James K. Polk was President while 5 presidents were alive from his inauguration on April 4, 1845 until Andrew Jackson died on June, 8 1845.   When Zachary Taylor took office in 1849 it was back to 4 until Polk died 4 years and a week after his protégé, Jackson, leaving only 3 living presidents.

During the Civil War the living President total hit its height of 6 until 1862, when both John Tyler and Martin Van Buren died.  Tyler, the only southerner of the 6, sided with the Confederacy, even serving in the Confederate Legislature.

After 1862 the number of living Presidents fluctuated between 3 and 4 (except during Grover Cleveland’s term when Chester Arthur was the only other and Franklin Roosevelt's term when Herbert Hoover was the only other) until the 1990's when Richard Nixon, Gerald Ford, Jimmy Carter, Ronald Reagan, and George H W Bush, lived in to the Clinton Administration making 6 again.  Nixon died in 1994, but when George W Bush was inaugurated the number went back to 6.  When Ford and Reagan both died during W Bush's term we were back to 4.  As Barack Obama took office the number is back to 5 and hopefully holds there and goes up.  

While I can't find anything saying that 5 Presidents have been in the same room together, I doubted it.  The majority of the time we had that many alive was in the 19th century when travel for men of that age would have been prohibitive.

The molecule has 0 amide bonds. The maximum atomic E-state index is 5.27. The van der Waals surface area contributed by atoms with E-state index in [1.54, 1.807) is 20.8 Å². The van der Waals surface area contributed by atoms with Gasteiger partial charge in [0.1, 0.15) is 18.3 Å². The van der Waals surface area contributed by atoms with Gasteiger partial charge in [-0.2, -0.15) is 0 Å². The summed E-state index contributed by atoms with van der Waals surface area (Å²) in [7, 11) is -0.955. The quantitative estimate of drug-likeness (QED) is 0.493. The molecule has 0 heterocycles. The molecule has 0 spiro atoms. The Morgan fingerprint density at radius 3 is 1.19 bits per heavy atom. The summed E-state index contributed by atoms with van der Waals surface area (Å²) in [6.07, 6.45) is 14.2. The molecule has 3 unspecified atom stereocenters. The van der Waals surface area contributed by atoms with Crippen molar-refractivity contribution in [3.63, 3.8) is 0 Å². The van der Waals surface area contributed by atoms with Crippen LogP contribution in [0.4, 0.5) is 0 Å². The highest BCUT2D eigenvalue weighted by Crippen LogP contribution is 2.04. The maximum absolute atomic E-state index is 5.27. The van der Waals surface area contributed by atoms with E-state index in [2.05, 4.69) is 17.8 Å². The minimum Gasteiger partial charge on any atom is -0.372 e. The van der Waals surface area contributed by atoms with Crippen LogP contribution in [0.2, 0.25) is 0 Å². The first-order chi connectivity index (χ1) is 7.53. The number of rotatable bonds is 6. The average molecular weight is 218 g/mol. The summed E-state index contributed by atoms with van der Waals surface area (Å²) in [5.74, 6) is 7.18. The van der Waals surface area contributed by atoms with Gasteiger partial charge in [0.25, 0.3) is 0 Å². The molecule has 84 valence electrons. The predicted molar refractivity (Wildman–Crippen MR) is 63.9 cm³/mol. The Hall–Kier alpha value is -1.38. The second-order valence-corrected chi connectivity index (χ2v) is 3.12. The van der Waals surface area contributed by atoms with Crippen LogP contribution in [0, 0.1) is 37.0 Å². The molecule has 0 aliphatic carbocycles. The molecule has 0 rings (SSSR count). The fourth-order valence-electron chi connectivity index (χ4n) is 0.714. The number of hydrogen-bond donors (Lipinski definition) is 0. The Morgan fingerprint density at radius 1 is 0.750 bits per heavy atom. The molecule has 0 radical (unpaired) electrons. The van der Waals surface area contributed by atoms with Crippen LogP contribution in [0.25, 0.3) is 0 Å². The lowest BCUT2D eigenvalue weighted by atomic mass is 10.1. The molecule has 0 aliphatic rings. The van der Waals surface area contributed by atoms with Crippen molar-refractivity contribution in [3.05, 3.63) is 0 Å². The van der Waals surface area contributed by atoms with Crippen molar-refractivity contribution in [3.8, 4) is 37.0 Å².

If anyone knows of a equal size or larger gathering, comment and let me know.  Just because I couldn't find it doesn't mean it hasn't happened.

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Thursday, April 18, 2013

Poet in the Military

Poe in uniform
On a recent visit to The Casemate Museum at Fort Monroe in Hampton, VA, one of the most historic of sites for the US army, the mannequins that look like they haven’t been repositioned in decades were themselves interesting history. The stories of the residents of the fort like pre Civil War Robert E. Lee, post Civil War, imprisoned Jeff Davis, the large number of slaves swarming the fort to cross Union lines in search of freedom, and the building itself are compelling enough to quickly forget about the dated displays.

On May 26, 1827, more then 30 years before shots were fired at Fort Sumter, a man calling himself Edgar A. Perry enlisted in the Army. He was assigned to the First Artillery at Fort Independence in the Boston Harbor, then transferred to Fort Moultrie on Charleston, SC's Sullivan Island, before setting sail for Fort Monroe on Dec 11, 1828.1  Perry is better know today, and then, as Edgar Allen Poe.  Perry... or Poe also lied about his age.  The 18 year old Poe said he was 21.